For the next 3 1/2 hours we drove all over the city. First stop was the Neva River and a view to the Winter Palace and Hermitage, which was the former residence of the Russian czars. I will visit these sites on Tuesday. Gorgeous. Next up a drive by the Church on Spilled Blood built by Czar Alexander III in memory of his father Alexander II who was assassinated on the very site on which the church sits. (Russian history like much of European history if filled with blood, death, gore and intrigue – and the locals love to talk about this. My two nieces, Jenna and Callie, found this quite funny when we visited London.) Anyway, Church on Spilled Blood features muticolored onion shaped domes and is perhaps the most stunning building in the city. I will visit this site on Monday.
We continued through the city as Marina pointed out palace after palace after palace previously occupied by czars, family of the czars or Russian nobility. The old city is dominated by these former grand buildings. Today many of the buildings are used by as museums, official government buildings or high end apartments. The streets are narrow, but filled with trees, flowers, hanging baskets and green spaces. St. Petersburg is a really, really pretty city.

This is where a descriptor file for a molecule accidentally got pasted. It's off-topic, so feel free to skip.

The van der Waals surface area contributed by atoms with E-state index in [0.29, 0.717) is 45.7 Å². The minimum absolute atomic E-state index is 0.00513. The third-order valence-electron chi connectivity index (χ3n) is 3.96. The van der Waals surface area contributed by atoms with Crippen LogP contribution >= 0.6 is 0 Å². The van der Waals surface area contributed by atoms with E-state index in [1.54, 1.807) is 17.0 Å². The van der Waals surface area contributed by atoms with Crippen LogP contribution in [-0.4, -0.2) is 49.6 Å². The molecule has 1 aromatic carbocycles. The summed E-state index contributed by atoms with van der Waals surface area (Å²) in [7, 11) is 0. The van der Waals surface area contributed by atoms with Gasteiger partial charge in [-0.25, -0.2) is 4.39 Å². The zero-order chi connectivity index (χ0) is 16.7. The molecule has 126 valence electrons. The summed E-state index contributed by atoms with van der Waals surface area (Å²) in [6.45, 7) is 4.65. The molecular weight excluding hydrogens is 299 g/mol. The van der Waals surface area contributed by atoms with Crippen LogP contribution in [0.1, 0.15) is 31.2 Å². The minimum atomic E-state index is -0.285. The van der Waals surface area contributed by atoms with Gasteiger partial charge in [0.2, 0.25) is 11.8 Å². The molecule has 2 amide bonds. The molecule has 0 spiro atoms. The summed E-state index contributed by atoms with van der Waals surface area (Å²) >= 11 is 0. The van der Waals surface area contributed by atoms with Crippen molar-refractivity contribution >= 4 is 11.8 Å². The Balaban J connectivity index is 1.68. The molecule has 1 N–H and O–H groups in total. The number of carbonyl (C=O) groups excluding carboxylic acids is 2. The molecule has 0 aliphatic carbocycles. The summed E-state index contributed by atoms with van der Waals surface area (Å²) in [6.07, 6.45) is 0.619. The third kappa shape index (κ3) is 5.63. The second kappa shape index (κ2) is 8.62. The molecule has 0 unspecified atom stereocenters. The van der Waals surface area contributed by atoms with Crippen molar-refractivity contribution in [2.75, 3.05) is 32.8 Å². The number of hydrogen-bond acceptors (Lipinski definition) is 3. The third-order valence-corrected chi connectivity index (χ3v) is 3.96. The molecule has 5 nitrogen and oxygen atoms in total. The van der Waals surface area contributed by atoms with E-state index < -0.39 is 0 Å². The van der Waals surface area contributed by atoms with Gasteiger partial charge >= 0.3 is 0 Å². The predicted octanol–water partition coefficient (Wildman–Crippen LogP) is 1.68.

After some “official” discussions about these buildings and dancing around the subject of the Soviet Union and communism, Marina warmed up and began to openly discuss what I refer to as the three eras of Russia. The first is the period prior to the October revolution in 1917. The second is the communist era. And of course the final era is the current era of perestroika and democracy (present day Russia). The other part of the discussion that was fascinating to me was the open competition Marina talked about between Moscow and St. Petersburg. Moscow had been the capital until Alexander I (Alexander the Great) moved the capital to St. Petersburg, which remained the capital until the October revolution, when the czar was booted out (and later shot with his entire family – again with the blood and gore) and communism began. After the revolution, the capital was moved back to Moscow because St. Petersburg was too closely associated with the czars. This actually proved to be the city’s saving grace, according to Marina, because rather than tear down the city buildings as the communists did in Moscow only to replace them with concrete soviet style buildings, the communists ignored St. Petersburg and elected not to spend funds to tear down and replace. As a result, Marina said that St. Petersburg is far prettier and more “”authentically” historic than Moscow. (I think this was Marina’s way of saying “Bite me Moscow”.) Also, Marina pointed out that Putin and current President Medvedev are both from St. Petersburg (although both were born in the city when it was named Leningrad). She said that it is becoming a “tradition” that you need to be born in St. Petersburg to run the country. OK then….